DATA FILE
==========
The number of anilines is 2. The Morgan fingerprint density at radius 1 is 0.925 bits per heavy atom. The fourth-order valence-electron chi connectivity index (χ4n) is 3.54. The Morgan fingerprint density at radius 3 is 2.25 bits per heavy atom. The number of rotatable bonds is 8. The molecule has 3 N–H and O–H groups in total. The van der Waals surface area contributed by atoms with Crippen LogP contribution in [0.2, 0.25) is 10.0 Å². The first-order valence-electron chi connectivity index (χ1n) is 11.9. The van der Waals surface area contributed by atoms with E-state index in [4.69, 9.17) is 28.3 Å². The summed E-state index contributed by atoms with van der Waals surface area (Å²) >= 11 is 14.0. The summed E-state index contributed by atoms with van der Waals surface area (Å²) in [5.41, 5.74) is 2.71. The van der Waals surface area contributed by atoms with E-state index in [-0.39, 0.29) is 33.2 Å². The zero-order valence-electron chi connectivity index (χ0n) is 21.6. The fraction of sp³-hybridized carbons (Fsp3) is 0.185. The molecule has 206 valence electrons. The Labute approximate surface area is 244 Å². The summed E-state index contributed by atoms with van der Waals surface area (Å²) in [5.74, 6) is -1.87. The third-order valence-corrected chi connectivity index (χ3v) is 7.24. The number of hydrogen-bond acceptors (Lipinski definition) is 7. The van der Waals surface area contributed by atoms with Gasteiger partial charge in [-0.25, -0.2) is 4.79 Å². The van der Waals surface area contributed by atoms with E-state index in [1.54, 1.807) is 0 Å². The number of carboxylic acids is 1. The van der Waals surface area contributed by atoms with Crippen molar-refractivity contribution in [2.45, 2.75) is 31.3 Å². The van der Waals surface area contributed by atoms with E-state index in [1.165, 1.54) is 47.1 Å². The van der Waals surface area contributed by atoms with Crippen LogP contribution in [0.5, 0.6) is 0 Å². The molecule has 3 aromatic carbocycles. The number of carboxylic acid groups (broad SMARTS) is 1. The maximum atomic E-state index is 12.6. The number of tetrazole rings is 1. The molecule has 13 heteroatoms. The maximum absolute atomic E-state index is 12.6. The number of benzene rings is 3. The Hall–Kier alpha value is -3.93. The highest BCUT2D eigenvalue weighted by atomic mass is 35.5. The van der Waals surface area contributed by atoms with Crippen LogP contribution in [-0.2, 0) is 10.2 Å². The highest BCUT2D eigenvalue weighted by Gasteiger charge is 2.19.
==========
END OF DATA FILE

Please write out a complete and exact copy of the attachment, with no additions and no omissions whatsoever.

The number of anilines is 2. The Morgan fingerprint density at radius 1 is 0.925 bits per heavy atom. The fourth-order valence-electron chi connectivity index (χ4n) is 3.54. The Morgan fingerprint density at radius 3 is 2.25 bits per heavy atom. The number of rotatable bonds is 8. The molecule has 3 N–H and O–H groups in total. The van der Waals surface area contributed by atoms with Crippen LogP contribution in [0.2, 0.25) is 10.0 Å². The first-order valence-electron chi connectivity index (χ1n) is 11.9. The van der Waals surface area contributed by atoms with E-state index in [4.69, 9.17) is 28.3 Å². The summed E-state index contributed by atoms with van der Waals surface area (Å²) >= 11 is 14.0. The summed E-state index contributed by atoms with van der Waals surface area (Å²) in [5.41, 5.74) is 2.71. The van der Waals surface area contributed by atoms with E-state index in [-0.39, 0.29) is 33.2 Å². The zero-order valence-electron chi connectivity index (χ0n) is 21.6. The fraction of sp³-hybridized carbons (Fsp3) is 0.185. The molecule has 206 valence electrons. The Labute approximate surface area is 244 Å². The summed E-state index contributed by atoms with van der Waals surface area (Å²) in [5.74, 6) is -1.87. The third-order valence-corrected chi connectivity index (χ3v) is 7.24. The number of hydrogen-bond acceptors (Lipinski definition) is 7. The van der Waals surface area contributed by atoms with Gasteiger partial charge in [-0.25, -0.2) is 4.79 Å². The van der Waals surface area contributed by atoms with E-state index in [1.54, 1.807) is 0 Å². The number of carboxylic acids is 1. The van der Waals surface area contributed by atoms with Crippen molar-refractivity contribution in [2.45, 2.75) is 31.3 Å². The van der Waals surface area contributed by atoms with E-state index in [1.165, 1.54) is 47.1 Å². The van der Waals surface area contributed by atoms with Crippen LogP contribution in [0.5, 0.6) is 0 Å². The molecule has 3 aromatic carbocycles. The number of carboxylic acid groups (broad SMARTS) is 1. The maximum atomic E-state index is 12.6. The number of tetrazole rings is 1. The molecule has 13 heteroatoms. The maximum absolute atomic E-state index is 12.6. The number of benzene rings is 3. The Hall–Kier alpha value is -3.93. The highest BCUT2D eigenvalue weighted by atomic mass is 35.5. The van der Waals surface area contributed by atoms with Crippen LogP contribution in [-0.2, 0) is 10.2 Å². The highest BCUT2D eigenvalue weighted by Gasteiger charge is 2.19.